Poland is one of the key actors preventing more progressive European climate policies. Why? Polish miners are one of the very few social forces that the Polish government is really afraid of, explains Michal Olszewski.
Even as the former Polish Prime Minister Donald Tusk was still packing his suitcase for his departure to Brussels, where the post of the chairman of the European Council awaited him, there was a significant incident on the Polish-Russian border. Polish miners had blocked the tracks for the trains transporting Russian coal to Poland. Last year, Poland used about 75 million tonnes of coal, 10 percent of which was imported, mainly from Russia, the Czech Republic and the USA. The miners claim that cheap Russian coal is killing the Polish mining industry, and that is why they call for better border controls and stricter quality standards that would cut off the Russian coal imports from the Polish market.
This particular coincidence is significant because Donald Tusk, during his tenure as Polish Prime Minister, was just another politician who ignored the problems with Polish mining. Despite attempts at restructuring, Polish mines cannot compete with the raw material that is ordered from abroad. They are among the most privileged professional groups in the country, and Polish coal is too expensive causing landfills to pile up millions of tonnes of unsold material for several years now.
Over the past quarter-century, Poland has generally supported mining in very different ways. Money did not only go to the necessary restructuring (in the early 90’s, the mines employed about 400,000 workers, this has decreased to 100,000 in 2013), but also into closing unprofitable plants and paying high allowances for laid-off miners. State institutions also dismissed or deferred insurance premiums or fees for any mining damage.
Smoke of the cheapest coal
The following estimates indicate the scale of the phenomenon: between 1990-2012, grants and subsidies for the mining sector totaled US$ 41 billion. Add to this the support for coal-fired power plants between 2005-2012, which was about US$ 12 billion. And let’s add a calculation of the European Environment Agency, which estimates that the external costs of coal combustion caused by sickness, premature death and medical expenses amount to billions of dollars per year. Is this an exaggeration? Perhaps. But to grasp the scale of the problem, it is enough to visit any countryside or mountain resort during the summer season in Poland. In every village and small town, you can smell the smoke of the cheapest kind of coal. Throughout the country, the concentration levels of benzo(a)pyrene, a carcinogenic component of smog, is extremely high. And the average number of days in Krakow with very high levels of PM10 (a component of smog) is 135 per year. Since 2004, there are no more standards for the type of coal that can be burnt in domestic ovens in Poland. As a result, coal mines trade not only high quality coal but mud coal, which turns the air– quite literally –into poison. The health costs of this environmental disaster are being paid for by all Polish citizens, yet there is little public debate on the issue in Poland.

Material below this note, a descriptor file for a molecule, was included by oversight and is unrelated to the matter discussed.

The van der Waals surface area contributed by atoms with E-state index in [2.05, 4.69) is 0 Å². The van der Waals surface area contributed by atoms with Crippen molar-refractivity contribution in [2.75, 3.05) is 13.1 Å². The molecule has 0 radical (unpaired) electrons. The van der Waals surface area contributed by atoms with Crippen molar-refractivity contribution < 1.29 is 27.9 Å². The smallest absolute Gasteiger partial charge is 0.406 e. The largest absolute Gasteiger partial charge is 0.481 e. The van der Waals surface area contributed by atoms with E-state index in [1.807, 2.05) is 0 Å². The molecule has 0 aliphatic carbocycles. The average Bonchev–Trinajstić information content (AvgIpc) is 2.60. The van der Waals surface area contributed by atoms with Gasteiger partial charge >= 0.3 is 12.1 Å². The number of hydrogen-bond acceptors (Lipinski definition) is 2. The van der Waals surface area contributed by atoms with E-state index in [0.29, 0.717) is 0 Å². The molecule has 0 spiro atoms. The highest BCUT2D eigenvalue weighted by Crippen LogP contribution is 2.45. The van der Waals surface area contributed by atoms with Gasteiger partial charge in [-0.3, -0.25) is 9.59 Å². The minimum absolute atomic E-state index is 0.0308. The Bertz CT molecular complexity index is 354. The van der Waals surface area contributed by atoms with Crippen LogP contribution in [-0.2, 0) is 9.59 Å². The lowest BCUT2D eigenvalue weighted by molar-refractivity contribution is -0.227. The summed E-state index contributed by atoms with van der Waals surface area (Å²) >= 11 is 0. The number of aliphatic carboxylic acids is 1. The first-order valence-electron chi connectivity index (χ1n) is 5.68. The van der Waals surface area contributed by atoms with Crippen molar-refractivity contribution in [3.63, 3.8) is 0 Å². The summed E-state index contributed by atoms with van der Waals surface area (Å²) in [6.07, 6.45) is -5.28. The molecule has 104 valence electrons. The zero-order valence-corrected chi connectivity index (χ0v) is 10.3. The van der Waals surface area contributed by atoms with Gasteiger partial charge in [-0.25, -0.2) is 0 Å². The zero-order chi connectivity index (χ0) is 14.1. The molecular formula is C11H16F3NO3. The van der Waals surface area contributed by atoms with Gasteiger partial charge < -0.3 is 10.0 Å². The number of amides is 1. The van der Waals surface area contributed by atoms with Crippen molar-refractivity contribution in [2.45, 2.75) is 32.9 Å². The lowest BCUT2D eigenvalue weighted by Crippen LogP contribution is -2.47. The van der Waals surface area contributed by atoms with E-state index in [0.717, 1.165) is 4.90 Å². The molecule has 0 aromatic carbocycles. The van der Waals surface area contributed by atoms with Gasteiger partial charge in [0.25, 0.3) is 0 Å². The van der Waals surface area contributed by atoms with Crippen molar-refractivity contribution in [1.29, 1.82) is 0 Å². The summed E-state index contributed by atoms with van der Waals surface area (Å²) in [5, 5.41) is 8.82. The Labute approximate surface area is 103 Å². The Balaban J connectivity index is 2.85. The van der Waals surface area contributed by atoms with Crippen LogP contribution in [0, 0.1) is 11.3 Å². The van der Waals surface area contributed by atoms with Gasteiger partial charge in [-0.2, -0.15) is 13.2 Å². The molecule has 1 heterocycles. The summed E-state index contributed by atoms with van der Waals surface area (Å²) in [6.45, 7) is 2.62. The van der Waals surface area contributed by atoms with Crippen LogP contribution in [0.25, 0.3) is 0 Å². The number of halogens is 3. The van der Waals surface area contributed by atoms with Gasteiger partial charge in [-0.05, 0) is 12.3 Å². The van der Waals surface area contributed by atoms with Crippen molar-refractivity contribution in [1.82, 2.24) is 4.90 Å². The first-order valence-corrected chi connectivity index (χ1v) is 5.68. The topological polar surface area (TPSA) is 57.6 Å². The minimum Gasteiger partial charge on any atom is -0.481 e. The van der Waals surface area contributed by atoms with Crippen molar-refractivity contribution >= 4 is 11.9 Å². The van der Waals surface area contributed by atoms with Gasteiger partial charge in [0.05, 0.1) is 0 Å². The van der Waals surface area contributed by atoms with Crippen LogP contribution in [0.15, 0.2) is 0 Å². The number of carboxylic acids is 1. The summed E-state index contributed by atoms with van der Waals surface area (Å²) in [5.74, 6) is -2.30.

How is this possible? The explanation is simple: Polish miners are one of the very few social forces that the government is really afraid of. Well-organized, determined, obstinate, and with strong political representation, they are ready to arrive in Warsaw and use firecrackers, stones and bolts, which they throw at the windows of various government institutions. It is also a powerful electorate; no Polish politician dares to mess with them. No wonder that Donald Tusk, while still Prime Minister, promised that no single mine in Poland would be closed. He gave the same clear signal that Polish mines would be excluded from any economic calculations that are compulsory for other sectors of Polish industry.
Donald Tusk went to Brussels, and the new Prime Minister, Ewa Kopacz, does not seem to be following in the footsteps of Margaret Thatcher – one of her first decisions was to recapitalize the bankrupt mine responsible for a debt of PLN 280 million. And now the Polish government and Parliament want to quickly introduce legislation that would make Russian coal imports even more difficult.
Michal Olszewski (born 1977) – journalist, reporter, writer. For more than twelve years he worked for Gazeta Wyborcza and Tygodnik Powszechny, where he concentrated mostly on environmental issues. He is engaged in a Krakow-based campaign against air pollution.